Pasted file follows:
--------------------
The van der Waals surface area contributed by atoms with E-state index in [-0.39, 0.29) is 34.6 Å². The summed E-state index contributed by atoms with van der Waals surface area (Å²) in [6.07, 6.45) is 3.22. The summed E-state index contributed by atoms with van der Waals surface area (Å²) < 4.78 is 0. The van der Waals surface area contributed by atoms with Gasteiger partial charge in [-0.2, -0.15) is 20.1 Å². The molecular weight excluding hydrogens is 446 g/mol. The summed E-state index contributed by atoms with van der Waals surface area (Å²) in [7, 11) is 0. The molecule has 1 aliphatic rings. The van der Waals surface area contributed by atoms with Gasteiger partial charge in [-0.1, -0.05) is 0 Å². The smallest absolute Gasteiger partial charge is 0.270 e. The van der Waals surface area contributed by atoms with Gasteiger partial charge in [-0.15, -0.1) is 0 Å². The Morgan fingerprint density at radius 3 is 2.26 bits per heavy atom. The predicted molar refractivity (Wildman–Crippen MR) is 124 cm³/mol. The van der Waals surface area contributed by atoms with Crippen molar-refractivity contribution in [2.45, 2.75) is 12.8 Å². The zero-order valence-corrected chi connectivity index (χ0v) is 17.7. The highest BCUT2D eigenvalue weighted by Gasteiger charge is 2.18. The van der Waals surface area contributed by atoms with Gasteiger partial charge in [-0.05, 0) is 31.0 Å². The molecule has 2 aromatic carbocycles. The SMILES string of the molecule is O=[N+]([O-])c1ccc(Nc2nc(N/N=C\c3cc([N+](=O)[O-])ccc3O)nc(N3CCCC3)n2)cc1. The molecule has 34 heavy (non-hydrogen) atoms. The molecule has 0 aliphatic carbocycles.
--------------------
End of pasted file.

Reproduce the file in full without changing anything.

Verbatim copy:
The van der Waals surface area contributed by atoms with E-state index in [-0.39, 0.29) is 34.6 Å². The summed E-state index contributed by atoms with van der Waals surface area (Å²) in [6.07, 6.45) is 3.22. The summed E-state index contributed by atoms with van der Waals surface area (Å²) < 4.78 is 0. The van der Waals surface area contributed by atoms with Gasteiger partial charge in [-0.2, -0.15) is 20.1 Å². The molecular weight excluding hydrogens is 446 g/mol. The summed E-state index contributed by atoms with van der Waals surface area (Å²) in [7, 11) is 0. The molecule has 1 aliphatic rings. The van der Waals surface area contributed by atoms with Gasteiger partial charge in [-0.1, -0.05) is 0 Å². The smallest absolute Gasteiger partial charge is 0.270 e. The van der Waals surface area contributed by atoms with Gasteiger partial charge in [-0.15, -0.1) is 0 Å². The Morgan fingerprint density at radius 3 is 2.26 bits per heavy atom. The predicted molar refractivity (Wildman–Crippen MR) is 124 cm³/mol. The van der Waals surface area contributed by atoms with Crippen molar-refractivity contribution in [2.45, 2.75) is 12.8 Å². The zero-order valence-corrected chi connectivity index (χ0v) is 17.7. The highest BCUT2D eigenvalue weighted by Gasteiger charge is 2.18. The van der Waals surface area contributed by atoms with Gasteiger partial charge in [-0.05, 0) is 31.0 Å². The molecule has 2 aromatic carbocycles. The SMILES string of the molecule is O=[N+]([O-])c1ccc(Nc2nc(N/N=C\c3cc([N+](=O)[O-])ccc3O)nc(N3CCCC3)n2)cc1. The molecule has 34 heavy (non-hydrogen) atoms. The molecule has 0 aliphatic carbocycles.